Fateful Mornings

3 Mins read

Fateful Mornings, Tom BoumanWritten by Tom Bouman — Henry Farrell is the lone policeman who patrols the back roads of Wild Thyme township in rural northeastern Pennsylvania. Mostly his job isn’t too demanding. He can park his vehicle and spend some time enjoying the local lakes and forests without anyone much missing him. He can even take on an illegal after-hours job. He helps dismantle old barns and salvage the timber for new barns designed by his best friend, wordworking genius Ed Brennan. In Bouman’s fine descriptions of Henry’s world, you can just about smell the trees and ponds along with Henry himself as he narrates this police procedural.

These bucolic images coexist uneasily alongside the dirty business of hydraulic fracking and the even dirtier practice of drug dealing, which are ravaging the natural and human resources of Wild Thyme. As a result, law enforcement in the township is about to face some serious challenges. (In the United States, states are divided into counties and counties into townships. Townships are unincorporated, with an average area of 36 square miles, and may include one or more small towns.) At first, it’s an uptick in burglaries and motor vehicle accidents, which Henry attributes to the rise in drug abuse.

But then a young woman goes missing. Penny Pellings is a sometimes heroin user who lives in a trailer with her boyfriend. The pair of them have lost custody of their infant daughter and want her back, but don’t appear to be on a road that will make that happen.

The search for Penny Pellings requires the casting of a rather wide net, which takes Henry out of his jurisdiction. He has a thoughtful, amiable demeanor that helps him interact well with his local county sheriff’s office, the Pennsylvania state police, and, across the state border in New York, the sheriff’s department of Tioga County and police from the closest big city, Binghamton. All these departments have many more resources than Henry does in Wild Thyme, and their officers extend what help they can to him in tracking down her friends and drug contacts – even after he inadvertently steps into the middle of a Binghamton undercover operation. So many crime novels focus on the turf battles and stonewalling between police agencies, it’s refreshing to see some real cooperation.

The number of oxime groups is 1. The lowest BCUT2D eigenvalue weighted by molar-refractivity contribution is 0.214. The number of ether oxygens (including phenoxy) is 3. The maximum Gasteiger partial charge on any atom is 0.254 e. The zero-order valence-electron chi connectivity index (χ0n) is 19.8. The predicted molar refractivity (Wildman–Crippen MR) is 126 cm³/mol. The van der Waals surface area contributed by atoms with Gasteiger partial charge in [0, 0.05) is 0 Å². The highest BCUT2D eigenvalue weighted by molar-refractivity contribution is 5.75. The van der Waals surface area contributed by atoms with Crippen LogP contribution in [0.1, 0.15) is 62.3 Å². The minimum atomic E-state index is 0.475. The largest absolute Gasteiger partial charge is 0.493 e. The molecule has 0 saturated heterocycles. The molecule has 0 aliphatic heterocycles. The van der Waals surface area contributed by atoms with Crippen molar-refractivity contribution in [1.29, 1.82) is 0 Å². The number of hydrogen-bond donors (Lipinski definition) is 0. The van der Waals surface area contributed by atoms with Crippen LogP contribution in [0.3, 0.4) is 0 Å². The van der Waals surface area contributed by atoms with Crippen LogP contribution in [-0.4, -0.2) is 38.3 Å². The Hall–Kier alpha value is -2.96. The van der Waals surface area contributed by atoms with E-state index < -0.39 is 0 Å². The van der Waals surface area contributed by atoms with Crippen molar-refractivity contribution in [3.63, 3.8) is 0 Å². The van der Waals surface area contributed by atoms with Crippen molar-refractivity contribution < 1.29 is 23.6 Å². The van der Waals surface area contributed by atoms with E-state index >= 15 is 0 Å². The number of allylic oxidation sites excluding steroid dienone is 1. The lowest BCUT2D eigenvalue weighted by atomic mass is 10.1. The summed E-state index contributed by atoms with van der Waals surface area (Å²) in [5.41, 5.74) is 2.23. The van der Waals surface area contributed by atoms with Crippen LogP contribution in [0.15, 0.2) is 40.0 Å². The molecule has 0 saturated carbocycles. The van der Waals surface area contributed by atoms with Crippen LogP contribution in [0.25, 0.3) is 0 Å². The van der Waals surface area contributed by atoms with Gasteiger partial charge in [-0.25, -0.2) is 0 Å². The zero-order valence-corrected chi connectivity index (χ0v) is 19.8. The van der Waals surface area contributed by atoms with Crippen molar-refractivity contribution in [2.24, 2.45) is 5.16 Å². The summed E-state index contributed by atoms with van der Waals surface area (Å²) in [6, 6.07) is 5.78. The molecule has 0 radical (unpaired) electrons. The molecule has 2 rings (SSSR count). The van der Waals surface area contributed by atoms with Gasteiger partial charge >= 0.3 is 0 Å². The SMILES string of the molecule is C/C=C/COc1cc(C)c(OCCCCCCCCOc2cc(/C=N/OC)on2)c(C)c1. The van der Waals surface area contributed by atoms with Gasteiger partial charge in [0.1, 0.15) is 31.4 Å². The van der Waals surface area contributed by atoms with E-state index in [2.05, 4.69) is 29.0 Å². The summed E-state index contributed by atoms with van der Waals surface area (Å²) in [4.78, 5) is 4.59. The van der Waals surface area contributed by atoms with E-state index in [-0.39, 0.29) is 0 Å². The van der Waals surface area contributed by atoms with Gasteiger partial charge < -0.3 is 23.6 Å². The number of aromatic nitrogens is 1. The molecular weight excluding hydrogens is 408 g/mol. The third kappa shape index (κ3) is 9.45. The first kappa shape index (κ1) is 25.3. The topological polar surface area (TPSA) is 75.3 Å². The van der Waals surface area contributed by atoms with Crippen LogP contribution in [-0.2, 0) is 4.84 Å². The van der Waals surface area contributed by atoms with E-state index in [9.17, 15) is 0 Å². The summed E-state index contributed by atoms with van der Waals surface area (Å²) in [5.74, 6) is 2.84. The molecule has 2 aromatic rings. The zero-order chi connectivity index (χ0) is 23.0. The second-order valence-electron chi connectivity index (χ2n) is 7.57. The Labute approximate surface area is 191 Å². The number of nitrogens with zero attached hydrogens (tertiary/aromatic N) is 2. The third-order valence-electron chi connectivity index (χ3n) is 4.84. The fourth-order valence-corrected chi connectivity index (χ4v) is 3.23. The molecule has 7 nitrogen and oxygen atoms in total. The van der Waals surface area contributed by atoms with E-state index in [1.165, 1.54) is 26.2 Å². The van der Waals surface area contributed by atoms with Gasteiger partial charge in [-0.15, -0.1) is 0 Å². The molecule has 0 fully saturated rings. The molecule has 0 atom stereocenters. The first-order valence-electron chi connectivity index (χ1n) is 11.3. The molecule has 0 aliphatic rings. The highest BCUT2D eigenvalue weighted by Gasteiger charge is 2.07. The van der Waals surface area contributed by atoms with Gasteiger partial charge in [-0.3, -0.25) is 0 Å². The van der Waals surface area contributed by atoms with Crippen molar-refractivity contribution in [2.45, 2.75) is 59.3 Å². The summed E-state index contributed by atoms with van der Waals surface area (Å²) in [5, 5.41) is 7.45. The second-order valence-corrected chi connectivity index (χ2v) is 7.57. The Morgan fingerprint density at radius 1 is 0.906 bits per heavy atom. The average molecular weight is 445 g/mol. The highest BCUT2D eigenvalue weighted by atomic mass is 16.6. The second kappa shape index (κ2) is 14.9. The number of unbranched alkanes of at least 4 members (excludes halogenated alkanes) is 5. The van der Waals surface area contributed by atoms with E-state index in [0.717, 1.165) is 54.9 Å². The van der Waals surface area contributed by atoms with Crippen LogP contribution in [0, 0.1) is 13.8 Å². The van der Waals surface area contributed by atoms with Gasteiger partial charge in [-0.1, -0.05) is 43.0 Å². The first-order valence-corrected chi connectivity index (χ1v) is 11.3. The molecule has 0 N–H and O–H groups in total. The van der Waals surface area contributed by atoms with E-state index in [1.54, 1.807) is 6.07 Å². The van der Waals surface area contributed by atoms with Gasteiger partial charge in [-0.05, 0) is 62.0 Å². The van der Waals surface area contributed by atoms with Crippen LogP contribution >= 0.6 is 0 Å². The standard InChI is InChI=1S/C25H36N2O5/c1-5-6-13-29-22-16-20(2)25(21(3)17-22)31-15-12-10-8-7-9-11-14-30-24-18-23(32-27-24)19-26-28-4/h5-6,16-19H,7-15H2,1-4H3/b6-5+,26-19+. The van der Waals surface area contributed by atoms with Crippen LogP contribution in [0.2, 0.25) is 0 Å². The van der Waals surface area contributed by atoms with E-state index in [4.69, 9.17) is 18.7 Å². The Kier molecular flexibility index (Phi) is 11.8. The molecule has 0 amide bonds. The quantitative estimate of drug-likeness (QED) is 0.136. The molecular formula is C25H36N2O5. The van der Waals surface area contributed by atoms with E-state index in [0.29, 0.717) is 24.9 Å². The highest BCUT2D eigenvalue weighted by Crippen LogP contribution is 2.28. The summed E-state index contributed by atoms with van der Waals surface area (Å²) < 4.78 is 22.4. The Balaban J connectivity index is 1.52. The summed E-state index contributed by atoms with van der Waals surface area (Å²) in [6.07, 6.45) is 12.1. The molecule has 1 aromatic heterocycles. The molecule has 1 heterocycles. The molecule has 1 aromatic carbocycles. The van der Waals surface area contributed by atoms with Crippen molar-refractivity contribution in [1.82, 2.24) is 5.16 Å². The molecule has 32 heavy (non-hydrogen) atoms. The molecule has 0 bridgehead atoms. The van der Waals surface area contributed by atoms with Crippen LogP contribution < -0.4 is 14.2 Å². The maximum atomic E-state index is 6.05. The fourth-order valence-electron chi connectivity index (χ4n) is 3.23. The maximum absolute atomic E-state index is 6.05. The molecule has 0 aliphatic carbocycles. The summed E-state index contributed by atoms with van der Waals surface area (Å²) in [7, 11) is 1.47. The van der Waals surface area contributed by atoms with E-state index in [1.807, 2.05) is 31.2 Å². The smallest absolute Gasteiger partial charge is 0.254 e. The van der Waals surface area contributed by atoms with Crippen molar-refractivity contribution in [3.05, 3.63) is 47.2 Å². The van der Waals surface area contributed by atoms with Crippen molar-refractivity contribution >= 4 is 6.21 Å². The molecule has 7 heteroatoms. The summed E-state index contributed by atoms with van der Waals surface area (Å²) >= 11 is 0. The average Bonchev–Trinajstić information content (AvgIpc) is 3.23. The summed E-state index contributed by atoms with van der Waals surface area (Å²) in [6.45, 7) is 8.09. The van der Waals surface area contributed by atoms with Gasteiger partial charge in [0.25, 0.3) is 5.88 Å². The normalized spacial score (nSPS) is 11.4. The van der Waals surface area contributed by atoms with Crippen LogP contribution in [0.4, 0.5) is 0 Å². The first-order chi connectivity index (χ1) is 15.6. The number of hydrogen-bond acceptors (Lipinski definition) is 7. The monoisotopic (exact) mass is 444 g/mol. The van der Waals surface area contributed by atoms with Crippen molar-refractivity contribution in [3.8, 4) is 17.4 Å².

Interdepartmental sharing is more a necessity than a courtesy when a body turns up in Tioga County. The dead man may have been Penny’s dealer. Her boyfriend Kevin, who’d been trying to get her to quit taking drugs, may have shot the man… or not. But sorting all this out is made more difficult because it seems everyone knows everyone in this remote area. Everyone is connected somehow. And everyone has something to hide. While this strong web of associations makes for an interesting and intricate story, this book would benefit from having a character list to refer to. There are dozens of them, and since some appear only sporadically, it’s easy to lose track.

Henry’s police work isn’t the only strong element in his life. He was widowed a few years back and cannot quite persuade himself to let go of the past. Though he’s carrying on an affair with a married woman, that’s probably because she is ultimately unavailable. The possibility that her husband may find out about their relationship is naturally a source of low-level anxiety. On the positive side, Henry plays his fiddle as an escape valve, and he, his friend Ed the builder, and Ed’s wife Liz have a roots music trio that is gaining in local popularity. In Henry and several other principal characters, Bouman has created well-rounded, complex individuals.

Investigating Penny’s fate is an almost geological endeavor. Each layer excavated reveals another, with its own mysteries. In the end, the resolution of her story seems almost secondary to the 360-degree picture of the community of Wild Thyme that the author has created.

Bouman won an Edgar Award in 2015 for his first novel, Dry Bones in the Valley, also featuring Henry Farrell. Bouman’s brand of rural noir is increasingly popular, and, if you like it, you can literally get-out-of-town with some of these other standouts of the genre: Brian Panowich’s Bull Mountain, Frank Wheeler’s The Good Life, Frank Bill’s Crimes in Southern Indiana, Wiley Cash’s This Dark Road to Mercy, or CJ Box’s Wyoming novels about game warden Joe Pickett (such as the recent Vicious Circle).

Faber and Faber

CFL Rating: 4 Stars

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